[ietf-dkim] Is anyone using ADSP? - bit more data from the receiving side
Murray S. Kucherawy
msk at cloudmark.com
Wed Oct 14 11:00:41 PDT 2009
> -----Original Message-----
> From: HLS [mailto:sant9442 at gmail.com] On Behalf Of hector
> Sent: Wednesday, October 14, 2009 10:30 AM
> To: Murray S. Kucherawy
> Cc: iane at sussex.ac.uk; Daniel Black; ietf-dkim at mipassoc.org
> Subject: Re: [ietf-dkim] Is anyone using ADSP? - bit more data from the
> receiving side
> You do realize that this just give people ammunition to throw the book
> at anyone for violating IETF standards.
I have completely missed your logic, I'm afraid. No, I don't realize this at all.
> Its a fact, they would be
> violating a IETF standard if they break mail knowing FULL well there
> is an technology specifically designed to protected against such abuse.
What exactly would the penalty be for Google Mail choosing not to apply ADSP, which is 0% mandatory?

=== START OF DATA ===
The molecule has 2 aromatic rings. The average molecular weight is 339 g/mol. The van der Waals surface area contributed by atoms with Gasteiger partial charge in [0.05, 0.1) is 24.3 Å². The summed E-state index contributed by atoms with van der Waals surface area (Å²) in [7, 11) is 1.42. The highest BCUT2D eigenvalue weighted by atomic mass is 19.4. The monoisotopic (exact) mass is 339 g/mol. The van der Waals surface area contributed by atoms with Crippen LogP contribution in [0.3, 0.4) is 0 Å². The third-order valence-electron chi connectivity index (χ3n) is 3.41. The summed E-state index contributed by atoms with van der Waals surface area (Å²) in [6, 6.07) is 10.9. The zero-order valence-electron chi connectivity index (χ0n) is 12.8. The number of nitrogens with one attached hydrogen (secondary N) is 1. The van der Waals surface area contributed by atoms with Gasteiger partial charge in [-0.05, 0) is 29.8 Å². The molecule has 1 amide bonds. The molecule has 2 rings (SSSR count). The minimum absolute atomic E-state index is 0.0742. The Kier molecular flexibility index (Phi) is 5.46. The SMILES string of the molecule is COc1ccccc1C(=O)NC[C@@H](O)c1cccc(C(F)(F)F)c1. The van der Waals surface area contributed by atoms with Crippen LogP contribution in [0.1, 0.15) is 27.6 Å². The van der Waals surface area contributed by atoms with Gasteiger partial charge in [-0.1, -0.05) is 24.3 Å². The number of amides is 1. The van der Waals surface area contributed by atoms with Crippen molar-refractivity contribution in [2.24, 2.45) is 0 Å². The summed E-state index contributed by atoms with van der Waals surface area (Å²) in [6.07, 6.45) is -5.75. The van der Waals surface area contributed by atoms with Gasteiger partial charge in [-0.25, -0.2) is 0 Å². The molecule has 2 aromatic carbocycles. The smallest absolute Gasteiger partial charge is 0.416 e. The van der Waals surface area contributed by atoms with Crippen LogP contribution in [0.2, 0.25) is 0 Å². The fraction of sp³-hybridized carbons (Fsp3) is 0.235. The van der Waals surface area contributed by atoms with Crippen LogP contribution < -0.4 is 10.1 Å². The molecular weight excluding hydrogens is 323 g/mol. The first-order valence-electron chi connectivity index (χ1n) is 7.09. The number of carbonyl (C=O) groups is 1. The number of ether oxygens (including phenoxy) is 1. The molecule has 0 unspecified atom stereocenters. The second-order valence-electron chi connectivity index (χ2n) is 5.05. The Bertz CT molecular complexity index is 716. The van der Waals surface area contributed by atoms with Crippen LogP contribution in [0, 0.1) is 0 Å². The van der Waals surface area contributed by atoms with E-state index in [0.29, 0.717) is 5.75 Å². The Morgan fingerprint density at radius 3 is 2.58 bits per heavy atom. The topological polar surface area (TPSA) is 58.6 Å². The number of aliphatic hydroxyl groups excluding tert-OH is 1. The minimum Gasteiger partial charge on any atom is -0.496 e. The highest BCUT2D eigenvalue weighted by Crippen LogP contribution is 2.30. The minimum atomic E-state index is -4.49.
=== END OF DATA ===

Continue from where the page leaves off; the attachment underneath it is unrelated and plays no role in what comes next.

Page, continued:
> If a ISP or anyone is intentionally violating an RFC and pushing back
> into broken mail into the network that can potentially harm a domain
> or end-users, they are no doubt putting themselves at risk and any
> smart high tech lawyer would be licking his chops if the VENDOR is a
> big buck organization.
What mail would they be pushing back into the network?
If Google Mail wishes to put itself at risk (and I disagree they're doing so), isn't that their choice? If it's really such an atrocious decision, won't the users go someplace safer, or won't industry apply pressure for them to come around?
> Why continue with this nonsense contentious issue
+1 to that bit, especially all this senseless intensity.
> when the solution is
> 1) Respect RFC 5617
> 2) Update it to support resigners
> 3) Or get rid of it.
Sorry, I don't agree that these are the only options. How about a different proposal, orthogonal to ADSP, covering lists and forwarders? How about proposing extensions to ADSP that cover the areas you feel aren't covered?
How about something, anything, that seeks to encourage co-operation rather than friction?
> This on-going idea that it can exist but IGNORED is not a good idea
> and is bound to bite people in the butt.
Oh, I can list a pretty large number of mail-related RFCs, some of them standards track, that are not universally implemented and the world hasn't blown up yet.
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